‘Stories are the secret reservoir of values: change the stories
individuals and nations live by and you change the individuals and nations’.
One hundred years of hegemonic dominance from Western, predominantly Hollywood, values and aesthetics may have created a long term effect on how filmmakers in the developing world, and independent filmmakers in the developed world, tell stories cinematically. Digital technology is, however, making the filmmaking form accessible, opening up opportunities for diverse individuals and cultures to express their own identities through film. The explosion of filmmaking in black sub-Saharan Africa, the emergence of a strong Latin American cinema and the empowerment of independent filmmaking evident in South East Asia are but a few examples of the consequence of the democratisation not only of production technologies, but means of distribution and exhibition. As filmmakers in the developing world become more confident about their filmmaking and their own identities, how is this growing confidence going to challenge notions of quality, visual aesthetic, narrative structure and story themes for so long set by aspirations towards Western cinema?
Building on the successful AHRC funded StoryLab International Film Development Research Network project 2016 – 2018, the AHRC have committed to supporting follow on project, StoryLab Skills Training for Democratised Film Industries 2019 – 2020, which will build upon and extend the experiences gained, methodologies developed and the network of independent filmmakers with whom the original project engaged, to research and develop a scaleable skills training strategy and framework to be rolled out across Malaysia, Ghana and Colombia. Where the AHRC network allowed us to explore the content and styles of the stories being expressed in the 3 ODA countries, the AHRC Follow on Funding for Impact and Engagement grant allows us to venture into new unexplored territory of exploring how the methodologies developed can be applied to generate direct impact through innovative skills training and understanding the importance of the role of cinematic storytelling in economic and cultural development. The AHRC Follow on Funding for Impact and Engagement project would focus on one of the original countries the AHRC StoryLab Network worked in – Colombia – as a detailed case study that could be replicated and scaled.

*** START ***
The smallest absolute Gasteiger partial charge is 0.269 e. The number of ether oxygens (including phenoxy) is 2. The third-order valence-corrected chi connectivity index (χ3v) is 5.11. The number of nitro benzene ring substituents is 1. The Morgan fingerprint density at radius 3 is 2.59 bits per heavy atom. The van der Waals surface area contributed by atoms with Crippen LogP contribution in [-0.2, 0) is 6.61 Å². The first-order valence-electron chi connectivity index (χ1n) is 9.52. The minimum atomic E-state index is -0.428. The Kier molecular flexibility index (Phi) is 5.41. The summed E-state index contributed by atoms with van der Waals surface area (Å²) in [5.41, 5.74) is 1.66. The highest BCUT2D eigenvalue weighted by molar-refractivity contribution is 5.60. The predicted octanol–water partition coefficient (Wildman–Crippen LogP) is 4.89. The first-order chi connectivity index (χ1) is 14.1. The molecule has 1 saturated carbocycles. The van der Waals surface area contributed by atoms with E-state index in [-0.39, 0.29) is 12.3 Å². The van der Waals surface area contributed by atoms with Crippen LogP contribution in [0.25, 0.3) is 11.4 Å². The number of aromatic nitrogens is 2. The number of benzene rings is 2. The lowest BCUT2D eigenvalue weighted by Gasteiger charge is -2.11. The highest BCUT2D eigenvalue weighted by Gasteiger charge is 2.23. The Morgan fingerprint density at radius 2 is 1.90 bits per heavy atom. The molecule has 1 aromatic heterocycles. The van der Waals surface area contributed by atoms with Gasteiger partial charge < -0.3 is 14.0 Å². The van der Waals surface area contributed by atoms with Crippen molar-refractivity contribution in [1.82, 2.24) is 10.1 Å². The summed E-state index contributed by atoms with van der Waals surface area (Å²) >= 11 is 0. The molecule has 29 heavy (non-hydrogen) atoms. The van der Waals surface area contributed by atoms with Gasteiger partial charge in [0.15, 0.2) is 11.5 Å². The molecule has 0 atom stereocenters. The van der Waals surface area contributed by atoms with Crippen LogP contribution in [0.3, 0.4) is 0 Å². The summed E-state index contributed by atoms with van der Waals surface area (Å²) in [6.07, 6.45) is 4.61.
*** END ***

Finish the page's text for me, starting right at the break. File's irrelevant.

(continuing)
Utilising interdisciplinary approaches inspired from music and anthropology, the Arts and Humanities Research Council (AHRC) funded StoryLab Research Network 2016 – 2018 developed a methodology entitled Ethnomediaology. An interdisciplinary approach inspired by practices in Ethnomusicology and Autoethnography, Ethnomediaology involves the active and immersive participation of researchers in the research culture and process, using this active personal engagement as a basis for knowledge generation, data gathering and evaluation. The StoryLab Research Network 2016 – 2018 sought to explore the following questions: What are the consequences for the democratisation of the means of filmmaking and film dissemination on how filmmakers in the developing world tell cinematic stories and in what ways are these stories, and their mode of expression, reflecting a different perspective on living in an increasingly globalised world? In what ways may these emerging narrative developments impact cinematic storytelling in the UK and beyond?